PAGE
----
10 Study Habits to Avoid

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4 min read

As you continue to move up in your educational career, it’s essential that your study skills grow along with the complexity of your studies—and you’ll learn that there are certain study habits you should avoid. If you’re struggling in subjects that used to be second nature, or feel like you’re underperforming, take a critical look at your study habits.

Some poor study habits to avoid include pulling all-nighters and using distracting study spaces, but below we delve into a more comprehensive list. The following are 10 study habits to avoid:

1. All-night cramming sessions

If there’s one habit to eliminate immediately from your study repertoire, it’s cramming. An hour a night for a week leading up to a test will likely be much more effective than staying up all night the evening prior to your test. A full night’s sleep can serve you incredibly well on test day, far better than anything you may have managed to review while staying up until the crack of dawn instead.

2. “Multitasking”

Certain studies have shown that multitasking does not have good effects on productivity. What you’re really doing is task-switching, which often results in wasted time and poor efficiency. Focus on completing one task at a time in order of importance, and you’ll spend less overall time studying and do so more effectively.

3. Studying with music or the TV on

In the same vein as above, distractions like TV or music with vocals can impede concentration. If you feel you must study with some sort of background noise (which can work for some people), try switching to classical music, or move your study spot to a cafe or library. However, if you find you are one of the many who needs silence, ask family members or roommates to help accommodate you with designated “quiet hours” around your living space.

4. Studying with friends

Some group study sessions can be beneficial, but only if you’re on task and not primarily socializing. Take an honest look at whether the members of your study group are helpful or just distracting, and reprioritize accordingly.

5. Poor organization

Not being able to find your notes, study materials, or list of assignments can both discourage you and just make studying plain difficult. Make sure you have a separate notebook for each class, and staple any syllabi, assignment instructions, or other loose papers inside. Make use of an online calendar or planner to note homework due dates and test dates.

6. Procrastination

It’s true that some people work better under pressure with deadlines, but often, procrastinators don’t leave enough time to complete the project, leading to less than ideal work. Make an effort to read through the assignment as soon as it’s received and properly estimate the time and materials needed. To really tackle procrastination, break the assignment down into small chunks and assign artificial deadlines for each chunk to ensure you complete the final product on time.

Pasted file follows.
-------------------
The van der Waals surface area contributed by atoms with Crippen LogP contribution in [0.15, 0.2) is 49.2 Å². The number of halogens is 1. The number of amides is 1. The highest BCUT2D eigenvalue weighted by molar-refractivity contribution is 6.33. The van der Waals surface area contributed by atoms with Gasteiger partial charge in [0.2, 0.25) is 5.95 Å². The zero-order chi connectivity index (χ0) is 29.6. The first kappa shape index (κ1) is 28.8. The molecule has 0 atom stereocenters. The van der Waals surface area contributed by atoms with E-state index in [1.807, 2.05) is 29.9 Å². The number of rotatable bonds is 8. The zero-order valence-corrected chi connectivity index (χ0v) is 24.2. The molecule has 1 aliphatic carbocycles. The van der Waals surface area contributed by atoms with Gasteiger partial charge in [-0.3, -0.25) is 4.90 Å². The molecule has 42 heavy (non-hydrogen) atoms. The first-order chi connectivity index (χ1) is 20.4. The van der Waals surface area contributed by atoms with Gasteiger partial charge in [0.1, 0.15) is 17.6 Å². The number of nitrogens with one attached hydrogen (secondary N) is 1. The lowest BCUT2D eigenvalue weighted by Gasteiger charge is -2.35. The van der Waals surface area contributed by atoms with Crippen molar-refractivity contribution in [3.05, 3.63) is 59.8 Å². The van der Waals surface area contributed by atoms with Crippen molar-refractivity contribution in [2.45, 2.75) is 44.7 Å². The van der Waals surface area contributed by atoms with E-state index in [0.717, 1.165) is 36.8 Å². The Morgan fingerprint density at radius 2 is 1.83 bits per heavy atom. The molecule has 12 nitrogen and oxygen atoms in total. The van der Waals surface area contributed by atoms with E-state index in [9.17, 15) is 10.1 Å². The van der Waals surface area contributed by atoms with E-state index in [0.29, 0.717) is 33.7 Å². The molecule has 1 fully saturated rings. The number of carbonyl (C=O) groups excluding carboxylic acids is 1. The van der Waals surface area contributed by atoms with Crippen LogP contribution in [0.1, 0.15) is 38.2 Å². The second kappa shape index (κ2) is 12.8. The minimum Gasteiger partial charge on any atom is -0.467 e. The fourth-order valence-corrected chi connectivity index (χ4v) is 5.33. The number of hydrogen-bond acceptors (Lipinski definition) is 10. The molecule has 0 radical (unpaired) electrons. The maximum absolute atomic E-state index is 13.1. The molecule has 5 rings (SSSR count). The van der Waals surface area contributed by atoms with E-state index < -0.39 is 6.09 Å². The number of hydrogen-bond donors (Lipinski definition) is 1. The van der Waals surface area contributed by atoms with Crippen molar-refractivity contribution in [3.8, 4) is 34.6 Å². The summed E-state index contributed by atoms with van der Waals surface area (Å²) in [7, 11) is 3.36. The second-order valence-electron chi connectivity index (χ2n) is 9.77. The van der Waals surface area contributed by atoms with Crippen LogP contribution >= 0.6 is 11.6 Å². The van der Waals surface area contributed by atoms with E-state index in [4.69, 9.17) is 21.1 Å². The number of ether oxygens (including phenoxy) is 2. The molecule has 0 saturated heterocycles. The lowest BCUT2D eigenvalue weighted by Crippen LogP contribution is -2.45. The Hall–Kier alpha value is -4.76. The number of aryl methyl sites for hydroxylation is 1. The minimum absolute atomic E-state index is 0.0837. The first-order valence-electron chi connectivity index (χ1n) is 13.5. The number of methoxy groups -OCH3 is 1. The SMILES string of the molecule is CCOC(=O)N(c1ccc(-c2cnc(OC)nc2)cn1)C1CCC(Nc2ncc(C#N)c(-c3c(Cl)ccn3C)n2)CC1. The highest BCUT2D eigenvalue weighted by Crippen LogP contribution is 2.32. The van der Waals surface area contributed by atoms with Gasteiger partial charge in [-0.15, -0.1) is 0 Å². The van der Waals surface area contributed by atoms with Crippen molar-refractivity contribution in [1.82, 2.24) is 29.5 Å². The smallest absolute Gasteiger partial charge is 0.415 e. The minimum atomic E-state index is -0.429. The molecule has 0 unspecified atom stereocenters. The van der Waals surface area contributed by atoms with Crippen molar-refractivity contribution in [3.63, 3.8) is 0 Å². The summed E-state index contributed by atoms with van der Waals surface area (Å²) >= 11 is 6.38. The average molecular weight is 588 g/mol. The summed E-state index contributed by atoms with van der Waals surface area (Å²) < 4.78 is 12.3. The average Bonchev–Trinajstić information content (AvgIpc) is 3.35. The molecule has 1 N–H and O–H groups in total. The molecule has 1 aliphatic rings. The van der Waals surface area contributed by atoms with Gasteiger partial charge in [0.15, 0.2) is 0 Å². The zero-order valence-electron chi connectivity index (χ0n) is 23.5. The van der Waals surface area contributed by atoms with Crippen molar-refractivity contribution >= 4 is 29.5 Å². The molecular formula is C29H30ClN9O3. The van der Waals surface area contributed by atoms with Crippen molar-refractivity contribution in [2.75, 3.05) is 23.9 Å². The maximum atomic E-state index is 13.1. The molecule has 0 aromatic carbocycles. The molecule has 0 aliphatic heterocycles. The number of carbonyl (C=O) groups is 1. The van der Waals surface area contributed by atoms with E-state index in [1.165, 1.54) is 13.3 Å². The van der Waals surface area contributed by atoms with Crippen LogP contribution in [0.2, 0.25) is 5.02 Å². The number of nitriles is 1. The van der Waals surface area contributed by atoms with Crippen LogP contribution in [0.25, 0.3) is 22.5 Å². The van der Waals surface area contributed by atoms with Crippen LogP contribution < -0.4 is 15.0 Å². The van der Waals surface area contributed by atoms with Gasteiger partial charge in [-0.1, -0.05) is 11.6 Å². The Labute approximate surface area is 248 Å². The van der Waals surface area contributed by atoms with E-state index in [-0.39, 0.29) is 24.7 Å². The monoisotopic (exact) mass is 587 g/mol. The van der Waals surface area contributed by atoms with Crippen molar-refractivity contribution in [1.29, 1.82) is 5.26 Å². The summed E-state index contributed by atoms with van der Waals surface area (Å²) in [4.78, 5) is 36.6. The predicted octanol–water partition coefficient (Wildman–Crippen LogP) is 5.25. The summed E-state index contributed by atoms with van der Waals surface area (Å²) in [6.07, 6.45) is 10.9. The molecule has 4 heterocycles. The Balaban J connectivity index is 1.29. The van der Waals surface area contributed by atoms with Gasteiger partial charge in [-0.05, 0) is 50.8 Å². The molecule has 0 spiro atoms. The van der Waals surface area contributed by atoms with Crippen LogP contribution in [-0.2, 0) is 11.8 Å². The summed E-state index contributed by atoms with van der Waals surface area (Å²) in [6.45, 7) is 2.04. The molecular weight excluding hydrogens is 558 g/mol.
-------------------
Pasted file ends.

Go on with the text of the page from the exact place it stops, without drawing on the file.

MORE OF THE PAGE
7. Poor in-class engagement

Sometimes, the root of poor performance is failing to absorb the material in the first place. Time spent learning during a class you have to attend anyway is free time you save later. Learn to take good notes by restating the lecture and reading materials in your own words as you write, and review notes nightly. Make sure you ask questions during class as well—this will help you clarify things ahead of time that you may otherwise get confused by later.

8. Avoiding issues with difficult subjects

Even the most gifted student will eventually face a subject that doesn’t come naturally. But successful students don’t give up the first time they experience difficulty. Claiming you’re just “bad at math” won’t get you an A, but admitting you’re struggling, asking for help, and putting in the extra effort might. Identify the best form of assistance, whether that be online tutoring, practice tests, or stopping by to meet with your instructor outside class.

9. Not using active study strategies

One of the most common ways students study is by re-reading notes and texts and highlighting them. Unfortunately, doing just this and nothing else isn’t necessarily the best tactic. Consider supplementing this strategy with more active ones: quiz yourself on topics, rewrite your notes and reading assignments in your own words, write trial essays, and find other ways to actively engage with the material to help retain it better.

10. Poor environment

When all else fails, try changing your surroundings. Make sure you’re comfortable and have good lighting. Keep water and snacks nearby. Eliminate distractions like social media or non-school related to-dos. Sometimes the stress of physical discomfort or other responsibilities can interfere and make focus impossible. Finally, try to keep your desk clean and organized. Here are some things you might want to keep on your desk:

  • highlighters
  • post-its
  • index cards
  • extra pens and pencils
  • all necessary folders and notebooks

If you’ve recognized any of these poor study habits in yourself, do what you can to eliminate them and replace them with more effective alternatives. Learning how to learn is often half the battle in reaching your potential.

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